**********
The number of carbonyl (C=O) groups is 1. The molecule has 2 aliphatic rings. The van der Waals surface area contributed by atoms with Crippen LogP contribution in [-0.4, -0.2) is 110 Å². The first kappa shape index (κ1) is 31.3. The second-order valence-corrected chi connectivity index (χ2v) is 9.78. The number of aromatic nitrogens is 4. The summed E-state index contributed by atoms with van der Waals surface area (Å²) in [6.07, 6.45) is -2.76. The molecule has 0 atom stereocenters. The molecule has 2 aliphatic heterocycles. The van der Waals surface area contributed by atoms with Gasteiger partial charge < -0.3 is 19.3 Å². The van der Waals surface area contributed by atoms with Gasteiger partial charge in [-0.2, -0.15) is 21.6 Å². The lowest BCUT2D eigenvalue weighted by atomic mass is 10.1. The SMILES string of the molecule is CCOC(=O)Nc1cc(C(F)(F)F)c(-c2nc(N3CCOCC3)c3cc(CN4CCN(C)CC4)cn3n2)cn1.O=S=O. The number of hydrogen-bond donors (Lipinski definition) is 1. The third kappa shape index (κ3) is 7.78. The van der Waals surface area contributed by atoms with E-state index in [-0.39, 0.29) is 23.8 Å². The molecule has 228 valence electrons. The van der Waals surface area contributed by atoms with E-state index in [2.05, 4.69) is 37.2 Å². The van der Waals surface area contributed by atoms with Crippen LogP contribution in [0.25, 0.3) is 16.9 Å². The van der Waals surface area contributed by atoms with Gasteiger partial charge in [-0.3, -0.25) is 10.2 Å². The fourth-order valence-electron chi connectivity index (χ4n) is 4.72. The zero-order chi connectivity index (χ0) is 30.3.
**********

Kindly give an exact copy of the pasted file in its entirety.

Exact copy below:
The number of carbonyl (C=O) groups is 1. The molecule has 2 aliphatic rings. The van der Waals surface area contributed by atoms with Crippen LogP contribution in [-0.4, -0.2) is 110 Å². The first kappa shape index (κ1) is 31.3. The second-order valence-corrected chi connectivity index (χ2v) is 9.78. The number of aromatic nitrogens is 4. The summed E-state index contributed by atoms with van der Waals surface area (Å²) in [6.07, 6.45) is -2.76. The molecule has 0 atom stereocenters. The molecule has 2 aliphatic heterocycles. The van der Waals surface area contributed by atoms with Gasteiger partial charge < -0.3 is 19.3 Å². The van der Waals surface area contributed by atoms with Gasteiger partial charge in [-0.2, -0.15) is 21.6 Å². The lowest BCUT2D eigenvalue weighted by atomic mass is 10.1. The SMILES string of the molecule is CCOC(=O)Nc1cc(C(F)(F)F)c(-c2nc(N3CCOCC3)c3cc(CN4CCN(C)CC4)cn3n2)cn1.O=S=O. The number of hydrogen-bond donors (Lipinski definition) is 1. The third kappa shape index (κ3) is 7.78. The van der Waals surface area contributed by atoms with E-state index in [-0.39, 0.29) is 23.8 Å². The molecule has 228 valence electrons. The van der Waals surface area contributed by atoms with E-state index in [2.05, 4.69) is 37.2 Å². The van der Waals surface area contributed by atoms with Crippen LogP contribution in [0.25, 0.3) is 16.9 Å². The van der Waals surface area contributed by atoms with Gasteiger partial charge in [-0.3, -0.25) is 10.2 Å². The fourth-order valence-electron chi connectivity index (χ4n) is 4.72. The zero-order chi connectivity index (χ0) is 30.3.